If you’re struggling for shut-eye – or just want to drop off quicker and stay down longer – these tips will usher you into the land of nod quicker than counting sheep
By Ed Cooper
Turn off your phone at night! Go to bed earlier! Read a book! Spray lavender on your pillow! Buy a new mattress!
We’re assuming that, by now, you’re aware of these well-worn tips and tricks for sleeping better. Especially if you’re the kind of person who spends the small hours propped up in bed, googling ways to not be awake, propped up in bed, in the small hours (*raises hand, stifles yawn*).
Improving your quality of sleep – and achieving better sleep hygiene – first involves filtering through by reams of advice that is either obvious, or unrealistic. Often, it’s both. But it matters, to more of us than you may think. According to the Sleep Foundation, 10-30 per cent of adults suffer from chronic insomnia, which involves having difficulty dropping off and maintaining a deep sleep, with frequent awakenings during the night. More than a third of US adults get less than seven hours a night, according to the Centers for Disease Control. Sound familiar?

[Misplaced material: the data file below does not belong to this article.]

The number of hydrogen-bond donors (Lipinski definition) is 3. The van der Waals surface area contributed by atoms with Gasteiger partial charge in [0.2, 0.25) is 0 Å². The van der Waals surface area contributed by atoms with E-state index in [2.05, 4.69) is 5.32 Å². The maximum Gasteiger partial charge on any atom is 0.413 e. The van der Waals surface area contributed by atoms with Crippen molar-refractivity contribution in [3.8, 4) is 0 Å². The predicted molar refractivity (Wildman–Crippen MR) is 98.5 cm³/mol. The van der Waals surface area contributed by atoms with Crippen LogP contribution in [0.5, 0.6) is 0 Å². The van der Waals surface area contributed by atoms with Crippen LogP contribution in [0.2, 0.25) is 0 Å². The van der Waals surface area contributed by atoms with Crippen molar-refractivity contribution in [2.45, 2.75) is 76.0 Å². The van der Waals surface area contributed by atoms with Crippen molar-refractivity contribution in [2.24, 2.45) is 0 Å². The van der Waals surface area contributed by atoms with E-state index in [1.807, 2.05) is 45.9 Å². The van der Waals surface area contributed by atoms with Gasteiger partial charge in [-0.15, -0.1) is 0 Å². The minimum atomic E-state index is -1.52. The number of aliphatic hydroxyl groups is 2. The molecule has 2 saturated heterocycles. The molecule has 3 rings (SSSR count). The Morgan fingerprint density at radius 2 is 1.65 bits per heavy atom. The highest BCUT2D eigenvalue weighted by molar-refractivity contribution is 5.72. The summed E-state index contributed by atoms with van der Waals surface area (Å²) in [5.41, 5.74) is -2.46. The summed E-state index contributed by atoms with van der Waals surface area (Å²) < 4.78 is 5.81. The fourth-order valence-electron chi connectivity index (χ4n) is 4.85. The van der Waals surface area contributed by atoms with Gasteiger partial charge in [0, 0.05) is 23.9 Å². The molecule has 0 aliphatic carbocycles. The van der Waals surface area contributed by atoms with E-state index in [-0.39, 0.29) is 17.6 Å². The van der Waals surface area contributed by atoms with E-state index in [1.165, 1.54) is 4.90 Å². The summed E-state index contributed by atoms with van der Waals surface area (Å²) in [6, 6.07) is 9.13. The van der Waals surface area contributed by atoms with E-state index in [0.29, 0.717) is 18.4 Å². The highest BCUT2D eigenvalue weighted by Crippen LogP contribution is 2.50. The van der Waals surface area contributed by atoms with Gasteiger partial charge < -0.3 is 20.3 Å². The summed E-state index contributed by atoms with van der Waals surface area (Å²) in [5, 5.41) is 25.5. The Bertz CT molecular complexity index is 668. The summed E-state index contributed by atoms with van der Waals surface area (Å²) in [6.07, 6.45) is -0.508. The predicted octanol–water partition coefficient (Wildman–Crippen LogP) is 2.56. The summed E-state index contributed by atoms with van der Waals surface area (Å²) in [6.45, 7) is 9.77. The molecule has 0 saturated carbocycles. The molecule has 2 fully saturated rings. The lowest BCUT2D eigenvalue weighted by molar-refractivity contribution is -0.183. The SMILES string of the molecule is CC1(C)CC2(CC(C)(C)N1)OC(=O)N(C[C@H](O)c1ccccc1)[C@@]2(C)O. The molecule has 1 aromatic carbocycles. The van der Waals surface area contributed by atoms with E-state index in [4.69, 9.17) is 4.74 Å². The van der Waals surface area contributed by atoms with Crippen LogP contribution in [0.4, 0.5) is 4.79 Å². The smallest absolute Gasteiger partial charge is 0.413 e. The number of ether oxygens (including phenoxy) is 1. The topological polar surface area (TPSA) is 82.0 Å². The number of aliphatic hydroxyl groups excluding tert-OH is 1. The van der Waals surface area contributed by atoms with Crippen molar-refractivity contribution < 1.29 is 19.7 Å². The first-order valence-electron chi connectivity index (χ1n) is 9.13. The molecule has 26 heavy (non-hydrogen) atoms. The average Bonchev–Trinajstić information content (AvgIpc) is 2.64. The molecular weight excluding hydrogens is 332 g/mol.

Well, not to keep you up at night, but sleep matters. Like, it really matters. How well you sleep is directly related to your mental health, your physical health, your productivity and your quality of life. Fixing your relationship with shut-eye is one of the most effective ways to make yourself happier, healthier and, frankly, more pleasant to be around.
But how can you make changes to your sleep routine that actually stick? That will make your pillow more tempting than Netflix’s autoplay? To help, we tapped sleep expert Dr Deborah Lee, who works with Dr Fox Online Pharmacy, for six tips that will make getting a good night’s sleep so simple, you could do it with your eyes closed.
Not to get all technical, but humans are designed to sleep when it’s dark and be awake when it’s light. This 24-hour cycle is known as your circadian rhythm, and you share it with everything from animals to plants to fungi. Try to fight it and you’re battling against millions of years of evolutionary pressure. In the long run, evolution is going to win.
“The importance of your circadian rhythms is often not fully appreciated,” explains Dr Lee. Her first tip for better sleep is really feel the rhythm and work with it, not against it. “You need to get up early in the morning and flood your bedroom with natural light. Go for a walk as soon as you can, without sunglasses, so your retina is flooded with light. Your body needs to know the difference between being asleep and being awake.”
When you want the opposite effect, flip it. “In the evening, close the curtains and blinds, and dim the rooms,” says Dr Lee. A darker environment will cue your body to release the sleep hormone melatonin, which sparks feelings of drowsiness (if you’re yawning before the news comes on, you’re doing it right). When you do turn in, blackout blinds or a dark eye mask will shut out any sleep-disturbing ambient light, helping you stay down once you do drop off.